In 2006, along with a few colleagues, Esther conducted an experiment in India that proved taped speeches by women were more likely to be accepted in villages with women leaders. She believed that communities with strong women leaders had a better chance at being economically progressive.
She was part of the new Global Development Committee in 2013, which advised the then-president, Barack Obama, on development policies in poor countries.
Esther was the founding editor of the American Economic Journal: Applied Economics. She also served as the editor for The American Economic Review and as a co-editor of the Journal of Development Economics and The Review of Economics and Statistics.
Esther is part of the editorial committee of the Annual Review of Economics. She is also part of the International Growth Centre’s Human Capital Research Programme.
She also contributes to a monthly column for the French daily Libération. In 2010, Esther was the chief speaker at the first Bocconi Lecture of Bocconi University.
In April 2011, Esther co-wrote the book Poor Economics with Abhijit Banerjee, relating their experience in conducting trials to remove poverty from the world. In November 2019, she co-wrote Good Economics for Hard Times, again with Abhijit Banerjee.
Other books she has written with Abhijit are Handbook of Field Experiments, Volume 1 (2017) and Handbook of Field Experiments, Volume 2 (2017).
Esther has also written the French books Le Développement Humain (Lutter contre la pauvreté, volume 1 (2010), Le Développement Humain (Lutter contre la pauvreté, volume 2 (2010), and Expérience, science et lutter contre la pauvreté (2009).
Additionally, she has written countless research papers that have mostly been published in the top five global journals on economics.
In 2019, Esther Duflo, along with her co-researchers Abhijit Banerjee and Michael Kremer, won the Nobel Prize in Economics (also known as the Sveriges Riksbank Prize in Economic Sciences), for their experiments to eradicate poverty.
Back then, Esther was 46 and thus became the youngest person and the second woman to win the prize (after Elinor Ostrom, who had achieved the feat in 2009).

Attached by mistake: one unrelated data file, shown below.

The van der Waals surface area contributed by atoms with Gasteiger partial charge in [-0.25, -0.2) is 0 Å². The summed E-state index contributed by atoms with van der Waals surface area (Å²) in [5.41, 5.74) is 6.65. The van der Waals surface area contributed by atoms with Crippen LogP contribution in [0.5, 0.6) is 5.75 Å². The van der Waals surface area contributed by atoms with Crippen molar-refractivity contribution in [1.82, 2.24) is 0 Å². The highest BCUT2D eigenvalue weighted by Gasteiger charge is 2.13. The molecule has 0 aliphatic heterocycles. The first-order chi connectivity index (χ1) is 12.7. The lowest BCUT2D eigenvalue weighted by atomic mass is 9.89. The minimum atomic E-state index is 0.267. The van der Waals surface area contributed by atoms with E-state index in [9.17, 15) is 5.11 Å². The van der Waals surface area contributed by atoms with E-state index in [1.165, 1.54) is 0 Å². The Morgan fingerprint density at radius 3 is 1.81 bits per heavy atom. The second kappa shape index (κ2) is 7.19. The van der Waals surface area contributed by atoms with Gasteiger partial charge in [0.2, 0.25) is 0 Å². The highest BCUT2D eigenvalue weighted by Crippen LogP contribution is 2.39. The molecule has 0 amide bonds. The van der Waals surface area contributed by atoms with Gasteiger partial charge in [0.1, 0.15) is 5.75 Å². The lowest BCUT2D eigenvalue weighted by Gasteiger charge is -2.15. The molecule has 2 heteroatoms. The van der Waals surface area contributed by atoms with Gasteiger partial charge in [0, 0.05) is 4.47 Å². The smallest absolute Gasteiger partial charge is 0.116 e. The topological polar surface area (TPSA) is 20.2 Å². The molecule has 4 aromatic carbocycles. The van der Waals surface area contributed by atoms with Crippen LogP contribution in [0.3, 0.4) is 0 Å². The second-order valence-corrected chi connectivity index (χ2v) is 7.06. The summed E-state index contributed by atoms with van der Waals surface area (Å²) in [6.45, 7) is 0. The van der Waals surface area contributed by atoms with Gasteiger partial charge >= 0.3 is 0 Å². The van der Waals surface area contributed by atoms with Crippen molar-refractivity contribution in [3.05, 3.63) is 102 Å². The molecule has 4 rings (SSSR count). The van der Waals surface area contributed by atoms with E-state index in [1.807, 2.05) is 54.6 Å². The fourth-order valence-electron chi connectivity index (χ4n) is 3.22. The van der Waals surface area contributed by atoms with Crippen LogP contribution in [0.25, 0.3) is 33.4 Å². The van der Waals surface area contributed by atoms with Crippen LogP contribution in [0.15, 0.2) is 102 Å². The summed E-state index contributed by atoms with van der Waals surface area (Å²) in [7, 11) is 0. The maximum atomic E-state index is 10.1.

Esther, Abhijit, and Michael focused on specific issues that lead to poverty and located various solutions to alleviate poverty through field experiments. Most of their experiments were conducted in low- and middle-income countries such as India, for over 20 years. Their fieldwork led them to suggest achievable public policies.
However, prior to this, Esther had already won countless awards and honors. Some of them are the Frontier of Knowledge award (2008), the Elaine Bennett Research Prize from the American Economic Association (2002), the Best Young French Economist award from the Cercle des économistes (2005), the first Calvó-Armengol International Prize (2010), the Infosys Prize in Social Science-Economics (2014), the Princess of Asturias Social Sciences award in Spain (2015), and the A.SK Social Sciences Award from the WZB Berlin Social Science Center (2015).
American magazine Foreign Policy included Esther on their list of the top 100 public intellectuals of the world in 2008, 2010, and 2012.
In 2009, Esther Duflo became a MacArthur Foundation Fellow. She has been a fellow of the American Academy of Arts and Sciences since 2009.
The same year, she won the John Bates Clark Medal (awarded to economists under 40). Fortune magazine included her on their list of 40 Under 40 that year.
The Economist declared her one of the top eight young economists of the world. In April 2011, Time magazine named her on their list of the 100 most influential people in the world.
In 2012, Esther Duflo and Abhijit jointly won the Gerald Loeb Award for their book Poor Economics.
In November 2013, Esther became an Officer of the French Order of Merit. In December that year, she won the John von Neumann Award from the Rajk László College for Advanced Studies.
Esther has also been awarded honorary doctorates by the Université catholique de Louvain (2010) and the Erasmus University Rotterdam (2019).
Esther Duflo married MIT professor and fellow Nobel laureate and economist Abhijit Banerjee in 2015.
The two had met at MIT, and Abhijit was Esther’s joint thesis supervisor during her PhD at the institute.
Abhijit was previously married to Arundhati Tuli Banerjee and had a son with her, who later died in an accident. They divorced in 2014.
Esther has two children with Abhijit, named Noémie and Milan. They family stays in Boston.
While both Esther and Abhijit love reading, they also devote their leisure time to outdoor activities, such as hiking up mountains. Apparently, Abhijit does most of the cooking at home, while she takes care of their children. One of Esther’s favorite delicacies is the Bengali preparation of Hilsa fish.